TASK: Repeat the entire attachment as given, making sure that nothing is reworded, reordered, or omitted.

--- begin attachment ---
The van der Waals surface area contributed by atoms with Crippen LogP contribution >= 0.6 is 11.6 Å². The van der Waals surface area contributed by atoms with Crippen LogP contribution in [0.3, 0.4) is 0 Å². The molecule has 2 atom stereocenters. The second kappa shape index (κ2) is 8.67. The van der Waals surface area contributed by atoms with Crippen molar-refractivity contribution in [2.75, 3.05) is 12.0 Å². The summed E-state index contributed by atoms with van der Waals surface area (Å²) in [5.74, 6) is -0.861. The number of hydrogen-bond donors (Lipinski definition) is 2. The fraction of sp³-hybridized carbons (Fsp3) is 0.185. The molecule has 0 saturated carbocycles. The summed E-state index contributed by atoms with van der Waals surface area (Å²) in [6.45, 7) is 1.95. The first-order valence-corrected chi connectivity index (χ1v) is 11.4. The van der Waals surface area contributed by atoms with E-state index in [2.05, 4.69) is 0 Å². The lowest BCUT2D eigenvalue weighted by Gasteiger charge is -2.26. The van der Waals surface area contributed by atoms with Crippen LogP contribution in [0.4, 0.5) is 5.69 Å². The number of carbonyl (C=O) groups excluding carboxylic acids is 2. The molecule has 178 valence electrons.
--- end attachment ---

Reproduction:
The van der Waals surface area contributed by atoms with Crippen LogP contribution >= 0.6 is 11.6 Å². The van der Waals surface area contributed by atoms with Crippen LogP contribution in [0.3, 0.4) is 0 Å². The molecule has 2 atom stereocenters. The second kappa shape index (κ2) is 8.67. The van der Waals surface area contributed by atoms with Crippen molar-refractivity contribution in [2.75, 3.05) is 12.0 Å². The summed E-state index contributed by atoms with van der Waals surface area (Å²) in [5.74, 6) is -0.861. The number of hydrogen-bond donors (Lipinski definition) is 2. The fraction of sp³-hybridized carbons (Fsp3) is 0.185. The molecule has 0 saturated carbocycles. The summed E-state index contributed by atoms with van der Waals surface area (Å²) in [6.45, 7) is 1.95. The first-order valence-corrected chi connectivity index (χ1v) is 11.4. The van der Waals surface area contributed by atoms with E-state index in [2.05, 4.69) is 0 Å². The lowest BCUT2D eigenvalue weighted by Gasteiger charge is -2.26. The van der Waals surface area contributed by atoms with Crippen LogP contribution in [0.4, 0.5) is 5.69 Å². The number of carbonyl (C=O) groups excluding carboxylic acids is 2. The molecule has 178 valence electrons.